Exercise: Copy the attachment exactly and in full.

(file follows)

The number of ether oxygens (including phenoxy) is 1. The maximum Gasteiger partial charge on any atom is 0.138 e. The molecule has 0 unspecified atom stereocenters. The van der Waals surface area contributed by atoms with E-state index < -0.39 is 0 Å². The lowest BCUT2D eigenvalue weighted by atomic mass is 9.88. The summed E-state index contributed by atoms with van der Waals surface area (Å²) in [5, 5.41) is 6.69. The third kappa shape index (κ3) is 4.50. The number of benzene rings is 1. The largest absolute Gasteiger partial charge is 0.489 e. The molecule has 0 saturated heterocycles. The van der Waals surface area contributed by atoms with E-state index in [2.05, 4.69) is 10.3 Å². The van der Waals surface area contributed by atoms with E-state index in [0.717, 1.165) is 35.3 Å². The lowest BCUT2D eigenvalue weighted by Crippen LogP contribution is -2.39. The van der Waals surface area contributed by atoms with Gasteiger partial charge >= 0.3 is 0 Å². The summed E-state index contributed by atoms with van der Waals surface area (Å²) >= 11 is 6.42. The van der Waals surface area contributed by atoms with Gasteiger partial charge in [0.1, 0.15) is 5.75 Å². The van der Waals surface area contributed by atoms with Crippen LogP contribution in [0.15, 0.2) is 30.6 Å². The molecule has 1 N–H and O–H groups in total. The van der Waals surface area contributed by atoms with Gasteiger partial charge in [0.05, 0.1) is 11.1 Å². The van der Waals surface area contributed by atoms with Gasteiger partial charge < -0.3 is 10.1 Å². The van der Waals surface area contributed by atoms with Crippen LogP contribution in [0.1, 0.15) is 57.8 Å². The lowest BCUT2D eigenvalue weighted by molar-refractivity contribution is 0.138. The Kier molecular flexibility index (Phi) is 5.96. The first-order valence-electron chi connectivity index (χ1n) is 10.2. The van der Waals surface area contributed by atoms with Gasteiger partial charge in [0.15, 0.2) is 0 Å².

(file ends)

The number of ether oxygens (including phenoxy) is 1. The maximum Gasteiger partial charge on any atom is 0.138 e. The molecule has 0 unspecified atom stereocenters. The van der Waals surface area contributed by atoms with E-state index < -0.39 is 0 Å². The lowest BCUT2D eigenvalue weighted by atomic mass is 9.88. The summed E-state index contributed by atoms with van der Waals surface area (Å²) in [5, 5.41) is 6.69. The third kappa shape index (κ3) is 4.50. The number of benzene rings is 1. The largest absolute Gasteiger partial charge is 0.489 e. The molecule has 0 saturated heterocycles. The van der Waals surface area contributed by atoms with E-state index in [2.05, 4.69) is 10.3 Å². The van der Waals surface area contributed by atoms with E-state index in [0.717, 1.165) is 35.3 Å². The lowest BCUT2D eigenvalue weighted by Crippen LogP contribution is -2.39. The van der Waals surface area contributed by atoms with Gasteiger partial charge >= 0.3 is 0 Å². The summed E-state index contributed by atoms with van der Waals surface area (Å²) >= 11 is 6.42. The van der Waals surface area contributed by atoms with Gasteiger partial charge in [0.1, 0.15) is 5.75 Å². The van der Waals surface area contributed by atoms with Crippen LogP contribution in [0.15, 0.2) is 30.6 Å². The molecule has 1 N–H and O–H groups in total. The van der Waals surface area contributed by atoms with Gasteiger partial charge in [0.05, 0.1) is 11.1 Å². The van der Waals surface area contributed by atoms with Gasteiger partial charge < -0.3 is 10.1 Å². The van der Waals surface area contributed by atoms with Crippen LogP contribution in [0.1, 0.15) is 57.8 Å². The lowest BCUT2D eigenvalue weighted by molar-refractivity contribution is 0.138. The Kier molecular flexibility index (Phi) is 5.96. The first-order valence-electron chi connectivity index (χ1n) is 10.2. The van der Waals surface area contributed by atoms with Gasteiger partial charge in [0.15, 0.2) is 0 Å².